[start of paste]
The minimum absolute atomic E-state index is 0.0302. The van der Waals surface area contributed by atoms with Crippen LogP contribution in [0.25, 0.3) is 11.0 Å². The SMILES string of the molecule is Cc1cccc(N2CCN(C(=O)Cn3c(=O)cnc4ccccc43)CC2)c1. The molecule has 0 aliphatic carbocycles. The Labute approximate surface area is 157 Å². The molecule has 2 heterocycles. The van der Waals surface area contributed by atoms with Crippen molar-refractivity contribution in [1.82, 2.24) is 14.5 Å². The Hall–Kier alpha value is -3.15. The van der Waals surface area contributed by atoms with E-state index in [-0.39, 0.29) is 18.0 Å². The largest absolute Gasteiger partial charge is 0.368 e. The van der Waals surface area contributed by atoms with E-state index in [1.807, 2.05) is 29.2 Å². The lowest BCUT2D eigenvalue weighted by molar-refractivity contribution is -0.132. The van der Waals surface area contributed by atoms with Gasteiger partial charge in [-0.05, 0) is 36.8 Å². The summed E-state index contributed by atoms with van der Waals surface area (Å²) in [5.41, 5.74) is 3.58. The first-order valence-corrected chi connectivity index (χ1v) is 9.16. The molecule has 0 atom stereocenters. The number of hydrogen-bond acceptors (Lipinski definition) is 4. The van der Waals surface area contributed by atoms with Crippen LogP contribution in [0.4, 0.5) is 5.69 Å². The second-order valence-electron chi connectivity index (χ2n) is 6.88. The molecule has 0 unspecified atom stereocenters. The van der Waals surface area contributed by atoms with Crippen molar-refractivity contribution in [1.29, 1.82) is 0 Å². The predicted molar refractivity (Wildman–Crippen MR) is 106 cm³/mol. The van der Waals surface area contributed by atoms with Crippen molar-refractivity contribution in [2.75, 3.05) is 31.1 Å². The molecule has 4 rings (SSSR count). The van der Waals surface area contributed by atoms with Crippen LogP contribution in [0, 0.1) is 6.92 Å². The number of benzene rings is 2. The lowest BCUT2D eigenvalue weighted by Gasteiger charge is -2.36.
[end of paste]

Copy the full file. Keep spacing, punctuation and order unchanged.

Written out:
The minimum absolute atomic E-state index is 0.0302. The van der Waals surface area contributed by atoms with Crippen LogP contribution in [0.25, 0.3) is 11.0 Å². The SMILES string of the molecule is Cc1cccc(N2CCN(C(=O)Cn3c(=O)cnc4ccccc43)CC2)c1. The molecule has 0 aliphatic carbocycles. The Labute approximate surface area is 157 Å². The molecule has 2 heterocycles. The van der Waals surface area contributed by atoms with Crippen molar-refractivity contribution in [1.82, 2.24) is 14.5 Å². The Hall–Kier alpha value is -3.15. The van der Waals surface area contributed by atoms with E-state index in [-0.39, 0.29) is 18.0 Å². The largest absolute Gasteiger partial charge is 0.368 e. The van der Waals surface area contributed by atoms with E-state index in [1.807, 2.05) is 29.2 Å². The lowest BCUT2D eigenvalue weighted by molar-refractivity contribution is -0.132. The van der Waals surface area contributed by atoms with Gasteiger partial charge in [-0.05, 0) is 36.8 Å². The summed E-state index contributed by atoms with van der Waals surface area (Å²) in [5.41, 5.74) is 3.58. The first-order valence-corrected chi connectivity index (χ1v) is 9.16. The molecule has 0 atom stereocenters. The number of hydrogen-bond acceptors (Lipinski definition) is 4. The van der Waals surface area contributed by atoms with Crippen LogP contribution in [0.4, 0.5) is 5.69 Å². The second-order valence-electron chi connectivity index (χ2n) is 6.88. The molecule has 0 unspecified atom stereocenters. The van der Waals surface area contributed by atoms with Crippen molar-refractivity contribution in [1.29, 1.82) is 0 Å². The predicted molar refractivity (Wildman–Crippen MR) is 106 cm³/mol. The van der Waals surface area contributed by atoms with Crippen molar-refractivity contribution in [2.75, 3.05) is 31.1 Å². The molecule has 4 rings (SSSR count). The van der Waals surface area contributed by atoms with Crippen LogP contribution in [0, 0.1) is 6.92 Å². The number of benzene rings is 2. The lowest BCUT2D eigenvalue weighted by Gasteiger charge is -2.36.